flowing lava-streams, so surely do the striated rocks, the perched blocks, the moraines, and the 'till,' demonstrate the former existence of the glaciers, by which alone they could have been produced.
Before quitting this part of our subject, we must notice some curious facts, which seem to show that there were recurring periods of warmth during the glacial epoch itself, as they have a very important bearing on the theory by which changes of climate in general seem to be best explained.
The till,' as we have seen, could only have been formed when the country was buried under an ice-sheet of enormous thickness, and when in the parts so buried there could have been neither animal nor vegetable life. But in several places in Scotland, layers of sand and gravel with beds of peaty matter have been found intercalated between layers of 'till.' Sometimes these intercalated beds are very thin, but in other cases they are twenty or thirty feet thick, and contain the remains of the extinct ox, the Irish elk, the horse, reindeer, and mammoth. Here then we have evidence of two distinct periods of intense cold when the country was buried in ice, and of an intervening
mild period sufficiently prolonged for the country to become covered with vegetation and stocked with large animals. In some districts borings have proved the existence of no less than four distinct formations of 'till,' separated from each other by beds of sand from two to twenty feet in thickness.* In North America similar beds occur, intercalated between true glacial deposits, and containing remains of the elephant, mastodon, and great extinct beaver. In Switzerland a similar interglacial bed contains peat, and remains of pines, oaks, birches, and larch, with bones of the elephant, rhinoceros, stag, and cave-bear, and also abundance of insects.† There seems, therefore, to be ample proof that the glacial epoch did not consist of one continuous change from a temperate to a cold and arctic climate, which, having reached a maximum, then passed slowly and completely away, but that there were certainly two, and probably many, distinct alternations of arctic and temperate climates.
It is true that the evidence of such alternations is scanty, but a little consideration will show that we could not expect to find more complete evidence, because each succeeding ice-sheet would necessarily grind down or otherwise destroy most of the superficial deposits left by its predecessors, while the torrents that must have been produced by the melting of the ice would wash away most of the fragments which had escaped. It is therefore fortunate that we find any portions of interglacial deposits containing vegetable and animal remains; and, as we might expect, these seem to have been formed when each succeeding phase of the cold period was less severe than those which preceded it, in other words, when the glacial epoch was passing away. If there had been similar intercalated warm periods while it was coming on, it is hardly possible that any record of them could have been preserved, because each succeeding extension of the ice would be greater than that which preceded it, and would certainly destroy all traces of animal or vegetable remains in superficial deposits.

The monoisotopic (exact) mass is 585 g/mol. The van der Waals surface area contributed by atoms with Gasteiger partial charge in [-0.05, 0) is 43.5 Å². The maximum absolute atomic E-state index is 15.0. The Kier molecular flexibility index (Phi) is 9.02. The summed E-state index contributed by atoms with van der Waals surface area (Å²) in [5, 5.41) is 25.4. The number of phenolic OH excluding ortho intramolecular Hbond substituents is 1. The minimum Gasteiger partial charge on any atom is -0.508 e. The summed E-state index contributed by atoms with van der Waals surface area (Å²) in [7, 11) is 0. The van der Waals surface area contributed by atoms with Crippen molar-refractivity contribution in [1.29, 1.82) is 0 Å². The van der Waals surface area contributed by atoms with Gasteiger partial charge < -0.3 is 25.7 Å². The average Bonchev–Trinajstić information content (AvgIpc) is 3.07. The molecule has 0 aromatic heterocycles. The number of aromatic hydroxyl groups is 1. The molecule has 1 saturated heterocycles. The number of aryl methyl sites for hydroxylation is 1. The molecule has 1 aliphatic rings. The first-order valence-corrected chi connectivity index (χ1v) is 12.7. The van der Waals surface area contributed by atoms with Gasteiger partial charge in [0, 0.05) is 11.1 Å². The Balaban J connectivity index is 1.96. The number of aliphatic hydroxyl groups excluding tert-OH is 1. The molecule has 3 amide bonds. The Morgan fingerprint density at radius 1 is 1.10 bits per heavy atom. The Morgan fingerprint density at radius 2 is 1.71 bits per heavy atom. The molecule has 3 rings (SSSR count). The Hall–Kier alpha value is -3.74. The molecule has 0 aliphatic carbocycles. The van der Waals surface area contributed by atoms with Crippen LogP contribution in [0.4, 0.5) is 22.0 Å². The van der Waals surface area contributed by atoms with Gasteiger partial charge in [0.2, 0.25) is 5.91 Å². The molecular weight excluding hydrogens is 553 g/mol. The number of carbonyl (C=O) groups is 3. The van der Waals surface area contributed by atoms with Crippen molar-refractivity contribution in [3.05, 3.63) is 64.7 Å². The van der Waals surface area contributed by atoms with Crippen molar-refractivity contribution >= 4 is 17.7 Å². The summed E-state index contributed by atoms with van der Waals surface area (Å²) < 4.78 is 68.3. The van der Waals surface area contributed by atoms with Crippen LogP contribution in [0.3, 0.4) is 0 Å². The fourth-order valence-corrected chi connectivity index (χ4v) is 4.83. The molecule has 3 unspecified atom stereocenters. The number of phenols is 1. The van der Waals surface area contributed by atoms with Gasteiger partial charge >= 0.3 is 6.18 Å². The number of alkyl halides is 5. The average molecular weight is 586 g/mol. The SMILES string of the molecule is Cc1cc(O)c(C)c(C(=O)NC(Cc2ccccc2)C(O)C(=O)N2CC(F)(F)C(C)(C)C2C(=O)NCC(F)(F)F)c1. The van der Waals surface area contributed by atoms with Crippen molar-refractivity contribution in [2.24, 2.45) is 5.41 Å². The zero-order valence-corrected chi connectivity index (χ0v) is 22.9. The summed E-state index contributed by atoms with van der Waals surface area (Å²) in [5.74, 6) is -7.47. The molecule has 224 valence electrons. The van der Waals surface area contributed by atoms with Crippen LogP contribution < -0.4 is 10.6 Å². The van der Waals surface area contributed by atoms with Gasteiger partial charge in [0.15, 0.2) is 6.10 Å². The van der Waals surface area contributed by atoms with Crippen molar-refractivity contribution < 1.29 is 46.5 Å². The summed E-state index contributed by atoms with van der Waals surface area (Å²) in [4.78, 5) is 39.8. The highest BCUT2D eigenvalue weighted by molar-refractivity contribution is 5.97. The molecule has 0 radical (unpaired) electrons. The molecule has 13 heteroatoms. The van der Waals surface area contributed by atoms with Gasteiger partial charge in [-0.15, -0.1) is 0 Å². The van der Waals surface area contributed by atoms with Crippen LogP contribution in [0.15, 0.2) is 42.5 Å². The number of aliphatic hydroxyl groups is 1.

Now it is a very remarkable fact, that the only theory which affords a distinct explanation of the changes which brought about the glacial period, leads to the conclusion that such alternations of warm and cold climates must have occurred during its continuance; and as the same theory also explains, more or less completely, the other changes of climate of which we have geological evidence, it will be most convenient to our readers
The Great Ice Age,' p. 177.
† Heer's 'Primæ val World of Switzerland,' vol. ii. p. 296.